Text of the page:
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  • Custom Article Title Carmel Bird reviews 'Little People' by Jane Sullivan
  • Contents Category Fiction
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    Jane Sullivan’s novel, which was runner-up in the 2010 CAL Scribe Fiction Prize for a novel by a writer over thirty-five years of age, blends the powerful theme of ...

  • Book Title Little People
  • Book Author Jane Sullivan
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  • Biblio Scribe, $32.95 pb, 352 pp, 9781921640964

Wirklich, ich lebe in finsteren Zeiten. 
(Truly, I live in dark times.)

When her mother uttered that line from Bertolt Brecht’s great poem ‘An die Nachgeborenen’, Juliana – the narrator of Elisabeth Holdsworth’s first novel – knew they were in for a hard time. Janna had returned to the Netherlands from Dachau carrying a cardboard suitcase that the Americans had given her. In it was packed the rage that exploded whenever life overwhelmed her. Janna was not only Juliana’s beautiful mother; she was also her deeply damaged antagonist.

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  • Custom Article Title Sue Ebury reviews 'Those Who Come After' by Elisabeth Holdsworth
  • Contents Category Features
  • Book Title Those Who Come After
  • Book Author Elisabeth Holdsworth
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  • Biblio Picador, $29.95 hb, 343 pp, 9781405040501

Maris Morton’s novel is the winner of the Scribe CAL Fiction Prize for 2010. The Cultural Fund of Copyright Agency Limited (CAL) has this year contributed to raising the prize money to $15,000. The winning manuscript, and the runners-up, are published by Scribe Publications. In a world where many prizes are won by experienced writers, and where there are special prizes for young writers, the Scribe CAL competition is open to writers over thirty-five, regardless of their publication history. As with the Vogel, for those aged under thirty-five, the only barrier is age; there is no limit on subject matter or style.

Morton’s A Darker Music, a traditional narrative set in rural Western Australia, spans events of roughly a hundred year, but the focus is on the present day, upon which the past has cast grim shadows. In 1913 Ellen and Edgar Hazlitt came from England to establish their farm, which they named Downe. They brought with them seeds, plants, farm machinery, and the merino sheep for which the property would become famous. Almost a century later, although a wool bale sells for more than a million dollars, the fabric of the farm and the lives of the family are in decline. The place exists in a time warp, prejudice reigns in terms of race, class, and gender, and the hold that Ellen (now deceased) still commands her son Paul dominates the emotional landscape of the people. After thirty years of unhappy marriage , Clio Hazlitt and Paul are estranged, but they still inhabit the house. Their son Martin, communicating only with his father, also lives there. Two other children died young.

Into this atmosphere of complex and unbearable tension comes Mary Lanyon, a widow in her forties, to work as housekeeper for three months while Clio recovers from a serious but unspecified illness. Downe is sixty kilometres from the nearest small town – not a great distance, but the sense of isolation is palpable. There is mention of one or two mobile phones, and one computer, but communication is not a priority here. Even television is unimportant. Mary, the stranger in the midst of the family, becomes the agent through whose eyes hidden truths are revealed and synthesised. Hers is the principal sensibility, while another major part of the novel is seen through the person of Clio, often in flashback. A key element in the revelations of past events is Ellen’s diary. Clio, sensing Mary’s goodwill and sympathy, gives her access to this record of the early years at Downe. The diary also affords Mary insights into the stresses and strains that tear at the Hazlitts.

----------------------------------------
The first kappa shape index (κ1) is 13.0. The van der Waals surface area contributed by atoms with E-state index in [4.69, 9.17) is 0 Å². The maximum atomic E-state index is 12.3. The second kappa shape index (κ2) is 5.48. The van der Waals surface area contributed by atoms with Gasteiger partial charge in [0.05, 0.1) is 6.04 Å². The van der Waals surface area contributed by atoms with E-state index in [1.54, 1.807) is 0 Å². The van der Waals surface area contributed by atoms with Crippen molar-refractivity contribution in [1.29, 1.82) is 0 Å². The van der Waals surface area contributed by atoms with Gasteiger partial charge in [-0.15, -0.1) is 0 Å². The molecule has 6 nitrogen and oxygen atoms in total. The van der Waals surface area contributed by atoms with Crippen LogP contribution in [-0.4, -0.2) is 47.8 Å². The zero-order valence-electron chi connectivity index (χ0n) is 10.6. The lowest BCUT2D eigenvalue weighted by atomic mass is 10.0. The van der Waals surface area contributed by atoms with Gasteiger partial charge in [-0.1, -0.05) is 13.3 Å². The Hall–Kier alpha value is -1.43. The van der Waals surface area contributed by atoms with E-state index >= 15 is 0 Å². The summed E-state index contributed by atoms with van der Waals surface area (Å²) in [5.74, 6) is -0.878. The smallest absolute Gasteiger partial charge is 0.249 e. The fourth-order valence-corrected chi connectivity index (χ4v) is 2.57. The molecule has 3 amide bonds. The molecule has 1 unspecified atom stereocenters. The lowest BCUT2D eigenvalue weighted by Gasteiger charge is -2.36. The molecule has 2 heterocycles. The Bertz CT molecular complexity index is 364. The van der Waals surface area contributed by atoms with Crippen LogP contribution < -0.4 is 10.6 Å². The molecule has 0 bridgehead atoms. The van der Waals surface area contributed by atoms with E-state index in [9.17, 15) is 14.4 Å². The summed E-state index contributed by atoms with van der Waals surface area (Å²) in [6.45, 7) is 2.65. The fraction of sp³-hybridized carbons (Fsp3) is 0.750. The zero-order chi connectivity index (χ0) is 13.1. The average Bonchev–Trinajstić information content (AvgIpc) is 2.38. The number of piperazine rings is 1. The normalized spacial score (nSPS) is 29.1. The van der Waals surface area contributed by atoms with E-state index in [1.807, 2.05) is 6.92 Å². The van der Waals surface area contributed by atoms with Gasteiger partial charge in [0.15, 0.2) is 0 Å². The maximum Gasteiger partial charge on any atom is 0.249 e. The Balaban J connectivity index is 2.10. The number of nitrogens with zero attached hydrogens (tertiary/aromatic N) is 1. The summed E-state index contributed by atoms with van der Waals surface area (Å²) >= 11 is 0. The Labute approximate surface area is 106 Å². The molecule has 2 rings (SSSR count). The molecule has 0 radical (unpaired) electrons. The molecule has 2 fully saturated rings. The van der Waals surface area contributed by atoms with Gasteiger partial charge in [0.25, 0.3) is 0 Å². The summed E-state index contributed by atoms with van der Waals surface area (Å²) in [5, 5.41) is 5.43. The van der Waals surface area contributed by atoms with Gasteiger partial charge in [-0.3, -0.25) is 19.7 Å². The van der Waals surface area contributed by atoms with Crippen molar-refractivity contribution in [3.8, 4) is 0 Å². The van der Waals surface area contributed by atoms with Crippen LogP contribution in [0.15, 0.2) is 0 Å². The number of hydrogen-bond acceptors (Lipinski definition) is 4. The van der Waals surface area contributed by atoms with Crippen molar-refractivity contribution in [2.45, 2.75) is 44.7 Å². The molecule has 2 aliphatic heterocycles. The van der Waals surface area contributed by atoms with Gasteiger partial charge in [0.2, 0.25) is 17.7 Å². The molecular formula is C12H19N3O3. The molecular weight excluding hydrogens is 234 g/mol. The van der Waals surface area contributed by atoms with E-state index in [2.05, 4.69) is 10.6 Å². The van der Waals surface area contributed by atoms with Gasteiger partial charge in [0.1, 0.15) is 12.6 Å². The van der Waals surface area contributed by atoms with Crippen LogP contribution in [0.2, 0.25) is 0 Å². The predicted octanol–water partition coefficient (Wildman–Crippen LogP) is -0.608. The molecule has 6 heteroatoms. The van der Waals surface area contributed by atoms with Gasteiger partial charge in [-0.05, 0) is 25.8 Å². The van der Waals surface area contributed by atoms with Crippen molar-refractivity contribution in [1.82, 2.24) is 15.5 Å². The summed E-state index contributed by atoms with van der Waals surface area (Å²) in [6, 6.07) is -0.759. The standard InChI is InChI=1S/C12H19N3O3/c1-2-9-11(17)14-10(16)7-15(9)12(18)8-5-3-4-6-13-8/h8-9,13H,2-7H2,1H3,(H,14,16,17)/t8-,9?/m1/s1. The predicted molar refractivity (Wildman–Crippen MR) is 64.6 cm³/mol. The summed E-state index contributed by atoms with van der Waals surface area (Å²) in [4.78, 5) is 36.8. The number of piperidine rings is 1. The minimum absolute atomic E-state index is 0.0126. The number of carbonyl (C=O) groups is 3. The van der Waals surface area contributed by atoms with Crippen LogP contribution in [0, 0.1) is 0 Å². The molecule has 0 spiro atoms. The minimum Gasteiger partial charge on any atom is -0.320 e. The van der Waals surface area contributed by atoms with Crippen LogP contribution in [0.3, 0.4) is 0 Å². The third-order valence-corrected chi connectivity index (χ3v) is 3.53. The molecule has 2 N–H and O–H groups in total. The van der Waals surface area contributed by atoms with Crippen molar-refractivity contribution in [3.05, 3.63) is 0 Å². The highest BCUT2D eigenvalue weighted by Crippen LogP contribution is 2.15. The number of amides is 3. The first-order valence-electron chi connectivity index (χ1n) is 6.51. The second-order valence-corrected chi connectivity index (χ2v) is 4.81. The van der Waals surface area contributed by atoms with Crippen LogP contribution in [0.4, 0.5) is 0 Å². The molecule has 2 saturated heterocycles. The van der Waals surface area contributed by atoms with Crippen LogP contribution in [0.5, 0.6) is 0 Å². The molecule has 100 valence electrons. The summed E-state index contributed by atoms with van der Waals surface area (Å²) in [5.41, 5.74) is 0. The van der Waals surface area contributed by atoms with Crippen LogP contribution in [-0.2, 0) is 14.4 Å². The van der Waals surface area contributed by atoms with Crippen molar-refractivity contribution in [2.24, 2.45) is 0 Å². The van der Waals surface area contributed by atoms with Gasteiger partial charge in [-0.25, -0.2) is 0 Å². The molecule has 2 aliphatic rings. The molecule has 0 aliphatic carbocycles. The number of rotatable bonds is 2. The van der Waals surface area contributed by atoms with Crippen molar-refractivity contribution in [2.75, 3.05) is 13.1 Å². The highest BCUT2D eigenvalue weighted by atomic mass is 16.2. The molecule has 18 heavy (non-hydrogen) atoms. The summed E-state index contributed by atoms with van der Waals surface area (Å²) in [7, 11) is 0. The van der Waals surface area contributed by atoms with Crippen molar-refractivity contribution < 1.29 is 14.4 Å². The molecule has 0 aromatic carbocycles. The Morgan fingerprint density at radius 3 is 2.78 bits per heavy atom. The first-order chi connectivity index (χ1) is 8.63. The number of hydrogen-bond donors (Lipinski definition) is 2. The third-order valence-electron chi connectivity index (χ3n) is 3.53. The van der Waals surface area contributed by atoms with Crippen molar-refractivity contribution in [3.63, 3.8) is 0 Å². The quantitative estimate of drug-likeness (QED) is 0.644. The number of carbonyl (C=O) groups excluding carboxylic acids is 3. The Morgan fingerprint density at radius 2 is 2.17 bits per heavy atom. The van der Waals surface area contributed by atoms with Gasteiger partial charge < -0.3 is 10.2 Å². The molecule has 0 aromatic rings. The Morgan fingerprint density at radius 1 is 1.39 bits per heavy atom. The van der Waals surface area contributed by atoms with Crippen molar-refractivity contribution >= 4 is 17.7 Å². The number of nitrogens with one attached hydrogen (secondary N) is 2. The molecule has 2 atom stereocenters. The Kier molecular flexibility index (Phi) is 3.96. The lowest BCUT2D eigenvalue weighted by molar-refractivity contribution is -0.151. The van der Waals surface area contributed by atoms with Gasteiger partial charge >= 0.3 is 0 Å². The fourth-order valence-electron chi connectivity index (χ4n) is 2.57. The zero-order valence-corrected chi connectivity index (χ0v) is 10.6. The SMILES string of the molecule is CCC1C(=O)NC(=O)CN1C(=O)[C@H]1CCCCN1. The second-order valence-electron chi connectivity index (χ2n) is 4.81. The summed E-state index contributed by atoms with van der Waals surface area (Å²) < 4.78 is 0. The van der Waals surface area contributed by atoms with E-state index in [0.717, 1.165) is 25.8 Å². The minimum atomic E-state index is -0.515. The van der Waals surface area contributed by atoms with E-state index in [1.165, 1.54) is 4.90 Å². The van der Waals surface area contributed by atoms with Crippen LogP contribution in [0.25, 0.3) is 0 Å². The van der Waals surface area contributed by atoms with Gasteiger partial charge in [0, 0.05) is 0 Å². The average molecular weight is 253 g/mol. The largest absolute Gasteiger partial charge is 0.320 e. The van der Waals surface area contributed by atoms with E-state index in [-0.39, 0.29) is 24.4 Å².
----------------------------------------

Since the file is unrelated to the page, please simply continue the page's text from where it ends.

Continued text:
As Mary learns the rigours of being a shearers’ cook, and investigates the beauty of the surrounding country with its Noongah heritage, and its birds and flowers, not to mention its people, she gradually develops a strong bond with Clio, and a working relationship with others on the property. The abiding virtue of Mary’s nature is her discretion; it is this quality that allows her to participate in the gradual exposure of the darker music, of the secrets that bedevil the family.

Music, in fact, is the key to the mystery. It threads its way through the narrative, lending melody, even joy, but also portending something truly dreadful. Clio’s heritage and early life were steeped in music. She abandoned it at her peril, such that its absence in her existence casts not only a shadow, but spreads a terrible poison and blight. Music for Clio, as a young woman at the Conservatorium, was magic, her viola not simply an extension of her body, but ‘an integral part of it, of her, of her soul’. With her viola she could at last hear ‘her own voice’, and it was a ‘darker voice’ than that of the violin or the cello. It was, as things turn out, the voice of doom.

Clio’s fatal mistake was to imagine she could take her music with her to Downe when she married Paul. The tragedy set in motion by her marriage mounts throughout the novel. Mary discovers one telling detail after another, and the picture emerges in all its sorrowful colours. Paul Hazlitt may be the most destructive and hateful husband in literature.

The sadness that permeates the novel is all the more mordant as it is played in counterpoint to the rational common sense of Mary, who brings with her not just a breath of fresh air, but also wholesome cooking and a lively enthusiasm for life. She is the cleanser, the circuit-breaker, but readers might be warned that this story is a tragic one, and there is no happy ending.

Violets and wisteria, so perfumed and lovely, nonetheless mark the moment of final tragedy, their colour and scent rendered melancholy, while the music playing is Death and the Maiden. The petals of the wisteria drift ‘soundlessly down’. Clio’s life, once so vivid with the beauty of music, is now silent, bitter, broken. The one saving grace was the coming of Mary, who has given Clio a last chance to make contact with the tender places of her own heart.

Maris Morton has written a gripping tale of endurance and loss, a tale in which the errors of the past wreak havoc in the lives of all concerned.

 

 

CONTENTS: DECEMBER 2010–JANUARY 2011

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  • Custom Article Title Carmel Bird reviews 'A Darker Music' by Maris Morton
  • Contents Category Fiction
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    Maris Morton’s novel is the winner of the Scribe CAL Fiction Prize for 2010...

  • Book Title A Darker Music
  • Book Author Maris Morton
  • Author Type Author
  • Biblio Scribe, $32.95 pb, 312 pp, 9781921640650